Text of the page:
Z80 Computer - Introduction

The Z80 homebrew computer is an idea which I have been kicking around for quite some time - It wouldn't be fair to say it stretches back to the 1980s but the project certainly has its roots in my obsession with computers as a child.

I had an early introduction to computers - my Father worked for a very progressive and forward looking company who decided early on that computers would be seen in every office of the future and therefore invested in getting their employees computer literate. The date was around 1981 and the company bought a large number of different Micro computers and made them available for employees to take home and try out over weekends. It was probably at this time that my future career in computing was set out. For most of my peers, the only exposure to computers they had was the two Sinclair ZX81s that the school had bought whereas I was lucky enough to have access to, and use a vast array of different machines.

It was also around this time that my Father bought a ZX81 in kit form and we built it together over the following weeks. This machine seemed incredible. 1K of memory, a Z80 processor and a membrane keyboard. It was on this machine that I learned to program in BASIC.

As the years went by, computers changed but my interest didn't wane. I eventually went on to study Electronic Engineering at Universtity, where I specialised in Computer related subjects - on one end of year project I built an 8088 based micro-computer.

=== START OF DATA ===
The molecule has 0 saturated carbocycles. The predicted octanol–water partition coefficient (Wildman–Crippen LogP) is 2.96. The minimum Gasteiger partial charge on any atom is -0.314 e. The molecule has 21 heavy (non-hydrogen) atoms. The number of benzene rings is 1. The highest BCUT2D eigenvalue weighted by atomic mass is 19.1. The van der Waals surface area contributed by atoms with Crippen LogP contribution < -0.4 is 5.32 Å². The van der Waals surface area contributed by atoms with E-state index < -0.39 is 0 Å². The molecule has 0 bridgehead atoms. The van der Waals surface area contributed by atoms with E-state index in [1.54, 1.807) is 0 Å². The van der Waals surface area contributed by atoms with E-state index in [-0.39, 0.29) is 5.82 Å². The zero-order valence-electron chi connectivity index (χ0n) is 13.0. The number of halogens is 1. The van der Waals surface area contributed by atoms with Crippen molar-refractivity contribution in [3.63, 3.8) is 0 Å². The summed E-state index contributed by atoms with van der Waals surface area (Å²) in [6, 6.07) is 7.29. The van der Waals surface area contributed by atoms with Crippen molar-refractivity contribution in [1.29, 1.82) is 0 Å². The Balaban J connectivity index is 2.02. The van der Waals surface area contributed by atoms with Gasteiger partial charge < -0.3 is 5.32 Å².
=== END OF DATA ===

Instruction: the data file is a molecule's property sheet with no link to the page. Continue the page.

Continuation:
After leaving university, I started work with a large UK defense contractor it was there that the seeds of this project were sown. One of the older Senior Engineers on my team was a guy with an incredible feel for the inner workings of computing systems. He could program in assembler with his eyes closed and could often be found working into the small hours of the morning attacking the Hex code directly (who needs assemblers anyway?) He bemoaned the fact that "nobody built anything anymore" and given that I had put one or two amateur radio receivers together we got talking. Back in the early 80s he had built and programmed his own Z80 based computer. At this time the idea seemed "pie in the sky" - but it never completely went away. Given the ease with which similar projects can be found on the Internet these days this project probably isn't quite such an achievement as it was in the early 1980s - but that doesn't matter. Tony, this project is for you - Thanks for giving me the inspiration.